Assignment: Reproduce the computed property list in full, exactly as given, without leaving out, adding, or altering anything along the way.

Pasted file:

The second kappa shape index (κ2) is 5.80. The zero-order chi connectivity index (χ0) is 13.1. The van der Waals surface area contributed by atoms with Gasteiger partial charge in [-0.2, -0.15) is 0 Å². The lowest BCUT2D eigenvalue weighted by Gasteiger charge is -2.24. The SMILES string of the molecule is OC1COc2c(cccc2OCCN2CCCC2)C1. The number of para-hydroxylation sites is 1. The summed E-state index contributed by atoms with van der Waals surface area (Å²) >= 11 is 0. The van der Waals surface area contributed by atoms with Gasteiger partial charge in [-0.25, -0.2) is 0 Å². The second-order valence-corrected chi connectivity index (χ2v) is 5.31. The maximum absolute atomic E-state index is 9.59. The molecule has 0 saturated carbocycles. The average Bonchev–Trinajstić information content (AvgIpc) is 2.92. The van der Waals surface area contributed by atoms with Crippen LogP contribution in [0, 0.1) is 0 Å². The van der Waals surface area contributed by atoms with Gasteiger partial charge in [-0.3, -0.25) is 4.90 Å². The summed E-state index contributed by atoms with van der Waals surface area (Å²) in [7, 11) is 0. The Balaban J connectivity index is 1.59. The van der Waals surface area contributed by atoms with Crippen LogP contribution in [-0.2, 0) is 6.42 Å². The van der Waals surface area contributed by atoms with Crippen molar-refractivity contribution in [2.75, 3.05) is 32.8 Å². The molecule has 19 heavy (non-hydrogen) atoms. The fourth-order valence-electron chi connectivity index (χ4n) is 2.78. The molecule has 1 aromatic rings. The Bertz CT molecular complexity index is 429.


The second kappa shape index (κ2) is 5.80. The zero-order chi connectivity index (χ0) is 13.1. The van der Waals surface area contributed by atoms with Gasteiger partial charge in [-0.2, -0.15) is 0 Å². The lowest BCUT2D eigenvalue weighted by Gasteiger charge is -2.24. The SMILES string of the molecule is OC1COc2c(cccc2OCCN2CCCC2)C1. The number of para-hydroxylation sites is 1. The summed E-state index contributed by atoms with van der Waals surface area (Å²) >= 11 is 0. The van der Waals surface area contributed by atoms with Gasteiger partial charge in [-0.25, -0.2) is 0 Å². The second-order valence-corrected chi connectivity index (χ2v) is 5.31. The maximum absolute atomic E-state index is 9.59. The molecule has 0 saturated carbocycles. The average Bonchev–Trinajstić information content (AvgIpc) is 2.92. The van der Waals surface area contributed by atoms with Crippen LogP contribution in [0, 0.1) is 0 Å². The van der Waals surface area contributed by atoms with Gasteiger partial charge in [-0.3, -0.25) is 4.90 Å². The summed E-state index contributed by atoms with van der Waals surface area (Å²) in [7, 11) is 0. The Balaban J connectivity index is 1.59. The van der Waals surface area contributed by atoms with Crippen LogP contribution in [-0.2, 0) is 6.42 Å². The van der Waals surface area contributed by atoms with Crippen molar-refractivity contribution in [2.75, 3.05) is 32.8 Å². The molecule has 19 heavy (non-hydrogen) atoms. The fourth-order valence-electron chi connectivity index (χ4n) is 2.78. The molecule has 1 aromatic rings. The Bertz CT molecular complexity index is 429.